“In our typical liberal democracy, we have separation of powers, and we have checks and balances, and so in theory, this is the way that government is supposed to exist. This is the concept of limited government. And this is there to adopt to avoid concentration of power.” Corrales said., “[During democratic backsliding], the executive becomes the biggest sun in the system. The congress and the courts and the federal systems operate, but they become subsumed, or at least smaller in relation to the power of the executive, and those other little bubbles that you see are elements of civil society that remain independent but enter into the orbit of the sun. This is what is meant by executive aggrandizement, and it’s done legally and gradually.”
Corrales continued to assert that in situations of democracic backsliding, the president undermines the ability of citizens to discern between fact and fiction. Citing Turkey, the Philippines, Brazil, Venezuela, Hungary and Poland as examples, Corrales concluded that executive aggrandizement is widespread and is not due to a president’s personality or ideology. Instead, it has become a political “playbook” for nation leaders.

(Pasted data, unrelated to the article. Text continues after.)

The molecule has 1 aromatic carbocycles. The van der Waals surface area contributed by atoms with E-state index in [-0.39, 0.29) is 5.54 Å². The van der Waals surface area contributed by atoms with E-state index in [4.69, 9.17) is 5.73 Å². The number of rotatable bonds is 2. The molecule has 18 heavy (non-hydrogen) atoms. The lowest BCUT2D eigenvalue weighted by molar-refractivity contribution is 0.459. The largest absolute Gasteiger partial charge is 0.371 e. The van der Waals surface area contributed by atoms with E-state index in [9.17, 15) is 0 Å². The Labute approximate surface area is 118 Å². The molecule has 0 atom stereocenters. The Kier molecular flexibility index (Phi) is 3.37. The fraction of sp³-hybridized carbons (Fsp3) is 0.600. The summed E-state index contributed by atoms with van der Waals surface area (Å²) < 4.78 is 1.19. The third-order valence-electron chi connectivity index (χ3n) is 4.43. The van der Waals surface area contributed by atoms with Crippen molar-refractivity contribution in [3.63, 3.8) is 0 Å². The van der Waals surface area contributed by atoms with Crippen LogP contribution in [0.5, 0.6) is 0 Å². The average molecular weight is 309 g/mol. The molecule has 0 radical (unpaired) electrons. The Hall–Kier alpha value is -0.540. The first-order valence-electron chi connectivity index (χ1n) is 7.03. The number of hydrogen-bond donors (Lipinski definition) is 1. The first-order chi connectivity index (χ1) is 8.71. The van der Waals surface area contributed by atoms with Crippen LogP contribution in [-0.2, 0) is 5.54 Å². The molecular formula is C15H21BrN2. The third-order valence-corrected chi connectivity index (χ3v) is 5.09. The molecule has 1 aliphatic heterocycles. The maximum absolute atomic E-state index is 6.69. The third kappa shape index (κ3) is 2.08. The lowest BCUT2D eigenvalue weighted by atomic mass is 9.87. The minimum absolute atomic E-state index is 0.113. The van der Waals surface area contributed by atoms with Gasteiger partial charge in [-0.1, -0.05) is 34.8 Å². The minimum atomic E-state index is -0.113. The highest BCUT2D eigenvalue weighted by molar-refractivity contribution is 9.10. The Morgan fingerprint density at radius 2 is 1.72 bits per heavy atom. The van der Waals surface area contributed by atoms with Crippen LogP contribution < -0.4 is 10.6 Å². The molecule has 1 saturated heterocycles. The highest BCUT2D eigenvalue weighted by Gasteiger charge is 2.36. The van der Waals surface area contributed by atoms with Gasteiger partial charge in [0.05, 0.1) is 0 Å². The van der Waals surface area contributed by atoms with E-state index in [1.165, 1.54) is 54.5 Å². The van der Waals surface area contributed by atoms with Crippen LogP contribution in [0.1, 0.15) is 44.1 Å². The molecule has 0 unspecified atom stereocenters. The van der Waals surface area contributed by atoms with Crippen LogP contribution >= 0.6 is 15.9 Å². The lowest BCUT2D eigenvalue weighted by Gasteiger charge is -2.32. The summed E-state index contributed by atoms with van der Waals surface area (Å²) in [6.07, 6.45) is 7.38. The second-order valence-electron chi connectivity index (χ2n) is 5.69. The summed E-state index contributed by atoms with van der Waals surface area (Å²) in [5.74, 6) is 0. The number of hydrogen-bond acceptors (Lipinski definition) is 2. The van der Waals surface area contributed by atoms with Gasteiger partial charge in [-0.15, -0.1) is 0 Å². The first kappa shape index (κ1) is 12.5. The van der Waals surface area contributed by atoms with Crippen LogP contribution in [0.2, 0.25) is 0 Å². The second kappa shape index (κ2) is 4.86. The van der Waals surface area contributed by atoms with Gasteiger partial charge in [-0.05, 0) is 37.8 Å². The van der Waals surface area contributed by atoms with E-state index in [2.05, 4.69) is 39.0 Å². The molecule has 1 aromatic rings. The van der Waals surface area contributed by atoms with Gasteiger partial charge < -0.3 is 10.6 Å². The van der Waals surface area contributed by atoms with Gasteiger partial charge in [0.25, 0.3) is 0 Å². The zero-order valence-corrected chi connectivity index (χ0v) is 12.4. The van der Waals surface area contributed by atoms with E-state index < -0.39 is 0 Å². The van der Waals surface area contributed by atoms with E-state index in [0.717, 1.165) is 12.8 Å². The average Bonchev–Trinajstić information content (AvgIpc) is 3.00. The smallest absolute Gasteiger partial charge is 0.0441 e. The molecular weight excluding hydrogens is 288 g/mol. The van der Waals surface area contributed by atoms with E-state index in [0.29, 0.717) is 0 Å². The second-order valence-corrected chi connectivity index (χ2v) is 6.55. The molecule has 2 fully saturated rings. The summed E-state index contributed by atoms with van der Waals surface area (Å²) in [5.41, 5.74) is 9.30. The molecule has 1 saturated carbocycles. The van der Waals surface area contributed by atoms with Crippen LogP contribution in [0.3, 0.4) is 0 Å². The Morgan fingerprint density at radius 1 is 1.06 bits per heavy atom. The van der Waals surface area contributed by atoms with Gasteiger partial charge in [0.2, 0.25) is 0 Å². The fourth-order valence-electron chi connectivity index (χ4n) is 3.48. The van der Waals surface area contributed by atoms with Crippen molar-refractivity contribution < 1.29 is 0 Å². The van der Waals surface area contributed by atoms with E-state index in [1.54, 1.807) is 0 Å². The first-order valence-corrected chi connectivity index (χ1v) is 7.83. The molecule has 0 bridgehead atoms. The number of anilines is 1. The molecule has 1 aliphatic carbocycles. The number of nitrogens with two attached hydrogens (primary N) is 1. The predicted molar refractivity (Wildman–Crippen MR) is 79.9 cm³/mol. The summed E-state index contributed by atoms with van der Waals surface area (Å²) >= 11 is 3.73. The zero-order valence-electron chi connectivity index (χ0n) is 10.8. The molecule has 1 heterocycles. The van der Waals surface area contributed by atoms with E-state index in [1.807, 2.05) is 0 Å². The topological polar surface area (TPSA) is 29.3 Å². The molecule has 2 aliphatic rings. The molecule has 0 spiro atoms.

“Presidents do not engage in censorship. What they do is they dominate the airwaves [by] constantly, constantly producing noise and noise and noise: sometimes truth, sometimes fiction and sometimes myths. They’re taking the mic away from everyone else, by being constantly out there producing information,” he said.
For Corrales, the most vital reason why democracy matters is that it promotes and protects “freedom of inquiry, respect for pluralism, the autonomy of institutions, the independence of courts … and the protection of whistleblowers,” all of which he views as vital to the independent management and uptaking of information.
Obert was the final speaker of the panel. Based on his research pertaining to state formation and violence in United States politics, Obert claimed that its essential to think about democracy not “just as a set of institutions like voting, as a rule of law and as majority sort of persuasion and popular sovereignty, but instead also as a process as a way that people behave as a set of practices and orientations toward the world.”
Obert began by arguing that democracy is a product of human cooperation. Accordingly, history is made when individuals choose to “do things differently” or act decisively in moments of conflict. Only through moments of great discomfort and fear do people gain a sense of power, said Obert. In Obert’s mind, “[democracy] often involves conflict and fighting, and is probably most achievable in moments of great uncertainty and fear and anxiety — which I think is what we are currently undergoing.”